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Troop One of the Labrador By Dillon Wallace Characters: 6139

Updated: 2017-11-30 00:04

Eli Horn paused in the enclosed porch to shoulder his provision pack, left there upon his arrival home earlier in the evening. He was passing from the porch when Doctor Joe opened the door.

"Eli," said Doctor Joe, closing the door behind him, "may I have a word with you?"

"Aye, sir," and Eli stopped.

"I just wished to speak a word of warning," said Doctor Joe quietly. "Be cautious, Eli, and do nothing you'll regret. Don't be too hasty. We suspect Indian Jake, but none of us knows certainly that he shot your father or took the silver fox skin."

"There's no doubtin' he took un! Pop says he took un, and he knows. I'm goin' to get the silver if I has to kill Injun Jake."

Eli spoke in even, quiet tones, but with the dogged determination of the man trained to pit his powers of endurance against Nature and the wilderness. He gave no suggestion of boastfulness, but rather of the man who has an ordinary duty to perform, and is bent upon doing it to the best of his ability.

"Don't you think you had better wait and start in the morning? It's a nasty night to be out," Doctor Joe suggested. "'Twill be hard to make your way to-night with the wind against you as well as the dark. If you wait until morning it will give us time to talk things over."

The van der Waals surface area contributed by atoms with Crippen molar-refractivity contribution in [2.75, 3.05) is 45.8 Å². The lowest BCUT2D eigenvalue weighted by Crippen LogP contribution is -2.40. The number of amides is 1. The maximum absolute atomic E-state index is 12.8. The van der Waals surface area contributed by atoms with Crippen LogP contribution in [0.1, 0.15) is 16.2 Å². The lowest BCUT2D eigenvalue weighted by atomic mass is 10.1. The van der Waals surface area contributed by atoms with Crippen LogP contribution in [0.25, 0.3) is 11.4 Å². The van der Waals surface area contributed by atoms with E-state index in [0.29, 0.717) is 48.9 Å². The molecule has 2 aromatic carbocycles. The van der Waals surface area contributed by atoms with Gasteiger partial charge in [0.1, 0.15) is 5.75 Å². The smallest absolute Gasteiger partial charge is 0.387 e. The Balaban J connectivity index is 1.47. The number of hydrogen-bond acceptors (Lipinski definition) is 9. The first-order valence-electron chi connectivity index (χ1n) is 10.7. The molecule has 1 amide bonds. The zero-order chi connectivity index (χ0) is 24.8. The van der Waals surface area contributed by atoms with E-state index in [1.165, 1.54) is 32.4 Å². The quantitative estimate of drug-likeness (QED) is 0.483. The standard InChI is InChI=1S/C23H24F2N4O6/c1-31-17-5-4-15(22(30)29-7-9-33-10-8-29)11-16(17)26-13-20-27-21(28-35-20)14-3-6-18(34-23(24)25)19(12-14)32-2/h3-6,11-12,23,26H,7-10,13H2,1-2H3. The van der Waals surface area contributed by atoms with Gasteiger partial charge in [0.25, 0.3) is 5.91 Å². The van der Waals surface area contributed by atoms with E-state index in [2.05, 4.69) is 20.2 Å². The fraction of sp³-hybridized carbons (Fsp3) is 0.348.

"I'll not stop till I gets the silver," Eli stubbornly declared, "and I'll get un or kill Injun Jake."

"See here, Eli," Doctor Joe laid his hand on Eli's arm, "your father says he was not shot until sundown. Indian Jake was at our camp at Flat Point within the hour after sundown. He never could have paddled that distance against a down wind in an hour. The boys and I were four hours coming over here from Flat Point Camp, and I know Indian Jake could not have covered the distance in anything like an hour."

"'Twere some trick of his! He shot un and he took the silver!" Eli insisted. "Good-bye, sir. I've got to be goin' or he'll slip away from me."

"Be careful, Eli," Doctor Joe pleaded. "Don't shoot unless you're forced to do so to protect yourself."

"'Twill be Injun Jake'll have to be careful," returned Eli as he strode away in the darkness, and Doctor Joe knew that Eli had it in his heart to do murder.

The night was pitchy black and a drizzling rain was falling, but Eli had often travelled on as dark nights, and he was determined. He chose a light skiff rigged with a leg-o'-mutton sail. The wind was against him and with the sail reefed and the mast unstepped and stowed in the bottom of the boat, he slipped a pair of oars into the locks and with strong, even strokes pulled away, hugging the shore, that he might take advantage of the lee of the land.

Presently the drizzle became a downpour, but Eli, indifferent to wind and weather, rowed tirelessly on. There was a dangerous turn to be made around Flat Point. Here for a time he lost the friendly shelter of the land, and continuous and tremendous effort was called for in the rough seas; but, guided by the roar of the breakers on the shore, he compassed it and presently fell again under the protection of